So, even though students in Shanghai who have gone through the Chinese education system can rank #1 in the world in reading, science, and math testing, a number of parents in Shanghai are eager to have their students study in schools that feature American curriculum and educational style. They crave the value American education puts on critical thinking skills and on creativity, among other skills.
Yes, it would be good if American students could get their reading, math, and science scores up into the top 10 again, at least. But if people outside of America are seeking to emulate or experience our educational style, why are we trying so hard to emulate the brutal pressure of their test-taking world?
J Lee Harshbarger
Principal of Sterling Academy
Learner Middle & High School is currently accredited by NALAS. We are now working to become accredited by AdvancED. (The North Central Association Commission on Accreditation and School Improvement [NCA CASI] and the Southern Association of Colleges and Schools Council on Accreditation and School Improvement [SACS CASI] are accreditation divisions of AdvancED.) This is a lengthy and thorough process. This post describes some of the action steps we take to prepare for the accreditation visit. The whole focus of the accreditation process is for a school staff to take a thorough, in-depth look at their school and make sure that all parts are operating well, and to constantly look for ways to improve.
Learner’s Self Study for Accreditation
Learner Middle & High School is advancing through the Self-Study process which will lead to accreditation through AdvancED. We began the self-study in October and will continue to be in that process for the next 4 months. The accreditation process focuses on our completion of a self-examination, and completion of a lengthy report on that self-exam. Our self-study report will focus around the seven standards/components listed below.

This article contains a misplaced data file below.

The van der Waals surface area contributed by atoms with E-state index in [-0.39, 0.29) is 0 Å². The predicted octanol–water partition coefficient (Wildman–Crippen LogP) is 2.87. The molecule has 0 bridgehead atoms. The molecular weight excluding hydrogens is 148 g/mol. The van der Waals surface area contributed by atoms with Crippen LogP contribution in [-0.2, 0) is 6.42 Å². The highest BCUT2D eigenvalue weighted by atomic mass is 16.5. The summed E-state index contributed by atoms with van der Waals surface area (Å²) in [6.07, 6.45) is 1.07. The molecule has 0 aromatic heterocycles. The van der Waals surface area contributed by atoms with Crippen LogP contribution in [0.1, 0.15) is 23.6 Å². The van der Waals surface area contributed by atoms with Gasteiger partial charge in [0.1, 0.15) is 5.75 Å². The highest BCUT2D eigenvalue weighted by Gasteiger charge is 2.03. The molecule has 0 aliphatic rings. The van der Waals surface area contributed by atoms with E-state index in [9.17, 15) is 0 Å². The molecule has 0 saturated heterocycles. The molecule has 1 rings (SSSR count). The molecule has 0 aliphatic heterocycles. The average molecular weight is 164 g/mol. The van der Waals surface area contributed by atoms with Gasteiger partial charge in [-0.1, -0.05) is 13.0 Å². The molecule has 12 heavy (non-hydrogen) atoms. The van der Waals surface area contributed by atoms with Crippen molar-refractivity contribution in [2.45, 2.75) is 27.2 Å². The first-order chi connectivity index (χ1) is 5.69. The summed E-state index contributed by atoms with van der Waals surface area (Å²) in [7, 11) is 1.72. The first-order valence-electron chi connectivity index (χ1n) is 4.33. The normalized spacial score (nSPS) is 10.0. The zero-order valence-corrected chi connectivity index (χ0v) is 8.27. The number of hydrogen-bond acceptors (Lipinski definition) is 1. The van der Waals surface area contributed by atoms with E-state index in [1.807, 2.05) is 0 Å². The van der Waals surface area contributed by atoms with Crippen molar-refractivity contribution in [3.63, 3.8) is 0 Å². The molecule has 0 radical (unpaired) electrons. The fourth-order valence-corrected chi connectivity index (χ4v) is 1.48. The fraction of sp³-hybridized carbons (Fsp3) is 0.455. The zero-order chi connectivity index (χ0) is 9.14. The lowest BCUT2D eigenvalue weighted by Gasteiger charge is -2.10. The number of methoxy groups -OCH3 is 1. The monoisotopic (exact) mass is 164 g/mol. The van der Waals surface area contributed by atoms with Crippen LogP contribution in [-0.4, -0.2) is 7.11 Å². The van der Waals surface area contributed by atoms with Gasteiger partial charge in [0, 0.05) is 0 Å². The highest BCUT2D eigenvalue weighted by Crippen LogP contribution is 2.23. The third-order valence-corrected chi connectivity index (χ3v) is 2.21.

AdvancED’s process has seven standards/components:
1. Vision and Purpose – The school reviews its vision and purpose systematically and revises them when appropriate.
2. Governance and Leadership – The school operates under the jurisdiction of a governing board that establishes policies and procedures that provide for the effective operation of the school.
3. Teaching and Learning – The school develops and implements curriculum based on clearly-defined expectations for student learning. The school offers a curriculum that challenges each student to excel, reflects a commitment to equity, and demonstrates an appreciation of diversity.
4. Documenting and Using Results – The school enacts a comprehensive assessment system that monitors and documents performance and uses these results to improve student performance and school effectiveness.
5. Resources and Support Systems – The school has the resources and services necessary to support its vision and purpose and to ensure achievement for all students.
6. Stakeholder Communication and Relationships – The school fosters effective communications and relationships with and among its stakeholders.
7. Commitment to Continuous Improvement – The school establishes, implements, and monitors a continuous process of improvement that focuses on student performance.
1. Learner Middle & High School has set up its visit by the accreditation team for the first week of April (subject to change due to it being Good Friday/Easter week).
2. We have established the Learner School Committee to help provide broad stakeholder input to the process, and act as a lead team. This group has representatives of staff, students, and parents, and is chaired by the principal, J Lee Harshbarger. Dr. James Leffler will also be assisting Learner as they complete the self-study. (AdvancED Standards I, II, VI, VII)
3. We have examined Learner’s current Vision and Mission statements, and have updated those with input from parents, students, and staff, particularly from those on the Learner School Committee. (AdvancED Standard I)
4. We have begun data collection: We have sent out surveys inquiring about student achievement, staff opinions, student opinions, and parent opinions. (AdvancED Standards III, IV, and VII)
5. We are conducting an alignment analysis of Learner curriculum with Florida’s Sunshine State Standards for student learning.
6. We are examining student achievement to help evaluate our program.
7. We have collected current resumes for all staff. (AdvancEd Standard V)
We plan to provide updates here periodically to keep everyone aware of Learner’s Self-Study progress and up-coming tasks. If you would like to help with any of the tasks listed, please contact Mr. Harshbarger. There will be opportunity to help with both short and long-term tasks. We are particularly in need of student representatives for the Learner School Committee.
Thank You In Advance